# Maths

#### Intent

Early Years Foundation Stage (EYFS)
By the end of the EYFS, the children will have developed their Mathematical awareness through a variety of number, shape, space and measurement activities.  The children will be able to count reliably with numbers from 1-20, place them in order and say which is one more or one less than a given number. They will be able to add and subtract one-digit numbers by counting on and back, with objects for support. They will have explored problems involving doubling, halving and sharing. They will use everyday language to talk about size, weight, capacity, position, distance, time and money, to compare quantities and objects and solve related problems.  They will recognise, create and describe patterns. They will use mathematical language to describe everyday objects and shapes.

Key Stage 1 (KS1)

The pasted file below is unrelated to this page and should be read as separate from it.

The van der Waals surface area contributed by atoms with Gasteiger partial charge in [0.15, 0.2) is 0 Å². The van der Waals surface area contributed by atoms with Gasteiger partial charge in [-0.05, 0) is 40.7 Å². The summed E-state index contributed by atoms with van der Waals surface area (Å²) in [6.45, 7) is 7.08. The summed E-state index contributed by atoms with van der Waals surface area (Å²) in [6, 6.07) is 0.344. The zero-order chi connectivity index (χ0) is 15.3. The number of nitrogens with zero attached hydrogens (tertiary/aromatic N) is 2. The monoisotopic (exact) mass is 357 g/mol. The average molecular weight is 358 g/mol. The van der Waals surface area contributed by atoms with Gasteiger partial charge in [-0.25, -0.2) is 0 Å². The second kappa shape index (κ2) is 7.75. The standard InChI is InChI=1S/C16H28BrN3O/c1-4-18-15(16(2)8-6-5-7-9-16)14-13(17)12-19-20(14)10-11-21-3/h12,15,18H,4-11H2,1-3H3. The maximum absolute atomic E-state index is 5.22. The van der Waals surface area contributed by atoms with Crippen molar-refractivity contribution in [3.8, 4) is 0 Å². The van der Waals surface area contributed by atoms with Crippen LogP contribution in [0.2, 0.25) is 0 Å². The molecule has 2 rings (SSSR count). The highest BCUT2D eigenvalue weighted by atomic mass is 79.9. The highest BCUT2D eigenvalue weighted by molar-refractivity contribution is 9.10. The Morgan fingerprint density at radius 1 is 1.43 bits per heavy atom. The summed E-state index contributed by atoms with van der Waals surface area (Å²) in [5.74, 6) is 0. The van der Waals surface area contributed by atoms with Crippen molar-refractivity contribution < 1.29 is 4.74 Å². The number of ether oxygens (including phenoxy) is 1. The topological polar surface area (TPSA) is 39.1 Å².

By the end of KS1 the children will have developed confidence and mental fluency with whole numbers, counting and place value up to at least 100. This will involve working with numerals, words and the four operations, including with practical resources. Pupils will develop their ability to recognise, describe, draw, compare and sort different shapes and use the related vocabulary. They will use a range of measures to describe and compare different quantities such as length, mass, capacity/volume, time and money. Pupils will have practised and learnt the number bonds to 20 and be precise in using and understanding place value. Pupils will be able to read, spell and comprehend mathematical vocabulary, at a level consistent with their increasing word reading and spelling knowledge.